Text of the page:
Inside we get the two clear thinpaks that us some of the basic layout designs as the slipcover, though the strip along the left side is without any text which is nice. The front covers showcase various vehicles from these episodes set against the gray and black background while the back cover has nothing on top of that background outside of the logo along the lower right. The reverse side of the covers features the side of the Eight-Six up close while the left side has the episode numbers and titles while the right has the logo along the top. No show related inserts are included in this release and while these thinpaks may be a bit meager, it does it right in my mind by showing off the cars without overdoing it too much.
 
Menu:
The menus for this release are fairly disappointing considering the possibilities they had for a design as even the old TOKYOPOP menus were a lot better by a huge margin. The general approach here is that the full background is a small piece of the body of the Eight-Six with the navigation along the bottom done to a slight angle. There's a good metallic feeling to all of it but it's so bland overall with just the navigation and the logo there otherwise that it feels very weak and unappealing. I'd even rather have clips of the races playing behind the basic navigation over this which doesn't do anything to set the mood for the show. The submenus do load quickly and the navigation is quick and easy to use. The disc also follows the normal patter in not reading our players' language settings and defaulting to English language with the sign/song subtitle track.
 
Extras:
None.
 
Content: (please note that content portions of a review may contain spoilers)
Getting back into Initial D this year with the Third Stage movie and then the first half of this season has been really enjoyable. Initial D isn't a show I can classify as a guilty pleasure because there's no guilt about it. It's really just a pleasure because it deals so easily and beautifully with its main focus while teasing around the edges with other things. This is really all about the racing and the challenges the drivers have to face in themselves, the road and others. It touches upon some personal issues here and there, but they never dominate and they don't distract from the core situations at hand. They accent it nicely at times, but even that is pretty mild overall in the grand scheme of things.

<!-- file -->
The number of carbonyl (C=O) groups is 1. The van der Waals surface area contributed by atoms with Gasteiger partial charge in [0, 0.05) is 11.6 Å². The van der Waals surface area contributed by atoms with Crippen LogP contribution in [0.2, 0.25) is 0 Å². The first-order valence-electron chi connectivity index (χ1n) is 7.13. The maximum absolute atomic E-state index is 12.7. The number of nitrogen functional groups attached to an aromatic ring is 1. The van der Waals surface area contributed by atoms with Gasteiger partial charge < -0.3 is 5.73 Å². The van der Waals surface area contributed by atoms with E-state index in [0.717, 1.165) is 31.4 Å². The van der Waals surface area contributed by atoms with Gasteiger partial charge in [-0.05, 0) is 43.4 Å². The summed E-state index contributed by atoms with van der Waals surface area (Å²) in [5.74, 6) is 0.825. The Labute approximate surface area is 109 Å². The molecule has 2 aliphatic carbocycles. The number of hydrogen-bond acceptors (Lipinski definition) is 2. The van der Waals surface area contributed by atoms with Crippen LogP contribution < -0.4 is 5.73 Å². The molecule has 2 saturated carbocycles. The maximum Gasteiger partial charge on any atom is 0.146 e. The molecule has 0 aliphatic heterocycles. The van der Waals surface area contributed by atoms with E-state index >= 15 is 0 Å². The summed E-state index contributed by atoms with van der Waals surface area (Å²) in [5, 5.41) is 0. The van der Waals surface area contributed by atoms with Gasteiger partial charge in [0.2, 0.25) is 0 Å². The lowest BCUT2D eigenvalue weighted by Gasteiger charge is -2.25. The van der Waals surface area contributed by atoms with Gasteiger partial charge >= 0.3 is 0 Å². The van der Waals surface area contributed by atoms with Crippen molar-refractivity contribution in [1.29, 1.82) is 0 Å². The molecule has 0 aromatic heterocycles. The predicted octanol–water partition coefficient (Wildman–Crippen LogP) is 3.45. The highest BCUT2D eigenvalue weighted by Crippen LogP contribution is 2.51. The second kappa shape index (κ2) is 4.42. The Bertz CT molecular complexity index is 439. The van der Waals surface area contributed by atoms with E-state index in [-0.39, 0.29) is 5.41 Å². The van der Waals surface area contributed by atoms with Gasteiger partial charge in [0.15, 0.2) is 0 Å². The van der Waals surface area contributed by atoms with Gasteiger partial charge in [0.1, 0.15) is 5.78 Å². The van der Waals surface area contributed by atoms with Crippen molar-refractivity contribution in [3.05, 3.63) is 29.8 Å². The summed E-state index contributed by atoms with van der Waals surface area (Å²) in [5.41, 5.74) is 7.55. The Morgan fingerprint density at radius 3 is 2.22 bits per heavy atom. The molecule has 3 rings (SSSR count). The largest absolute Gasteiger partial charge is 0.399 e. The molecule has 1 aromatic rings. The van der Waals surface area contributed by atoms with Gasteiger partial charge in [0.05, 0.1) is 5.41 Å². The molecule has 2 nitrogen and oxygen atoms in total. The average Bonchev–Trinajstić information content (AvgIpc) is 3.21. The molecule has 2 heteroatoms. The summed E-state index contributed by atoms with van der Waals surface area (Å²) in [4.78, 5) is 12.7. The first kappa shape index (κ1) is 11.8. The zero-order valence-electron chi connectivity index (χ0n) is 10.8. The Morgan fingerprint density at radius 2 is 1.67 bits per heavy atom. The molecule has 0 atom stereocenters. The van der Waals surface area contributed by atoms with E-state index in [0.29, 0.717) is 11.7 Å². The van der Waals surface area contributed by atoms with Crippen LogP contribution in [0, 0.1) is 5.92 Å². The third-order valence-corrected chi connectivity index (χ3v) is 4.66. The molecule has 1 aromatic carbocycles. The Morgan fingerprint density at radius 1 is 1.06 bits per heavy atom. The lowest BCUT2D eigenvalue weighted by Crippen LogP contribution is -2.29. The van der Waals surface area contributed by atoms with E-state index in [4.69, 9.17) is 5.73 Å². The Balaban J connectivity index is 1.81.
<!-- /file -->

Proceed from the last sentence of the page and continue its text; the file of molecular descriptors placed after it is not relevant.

With the focus on the racing, the show covers a fair amount of them across the twelve episodes here, even if they do spread a couple of them across two episodes on occasion. Ryousuke continues to work Project D through quite a few varied races as he's trying to challenge them both, tease out of them their true potential through matches that will be ones they should be able to win if they're able to climb over a particular wall that one of them represents. That the elder Takahashi brother is able to figure out how to move though the Saitama groups and manipulate everything is really the most impressive part of the show. As skilled and natural as Takumi is, seeing how Ryousuke manages all of this and with the kind of calm he has really elevates him to an amazing level. One that Keisuke continues to admire intensely.
 
Each of the races has its own flavor and style to it. One of the races involves a group of rather shady racers who are doing the whole thing for money, though they don't have the talent to actually pull it off. Instead they end up using a bit of trickery, such as taking down Keisuke's car before he can actually race by spreading oil along the road. That puts a nice twist on the race as Keisuke won't sit back and just accept it, so he takes the race even more personally than he usually does. The best moment with this race comes from the way he deals with it at the end when the shady characters have some biker gang friends come by to help rough up the Project D folks but it doesn't go anything like anyone expected.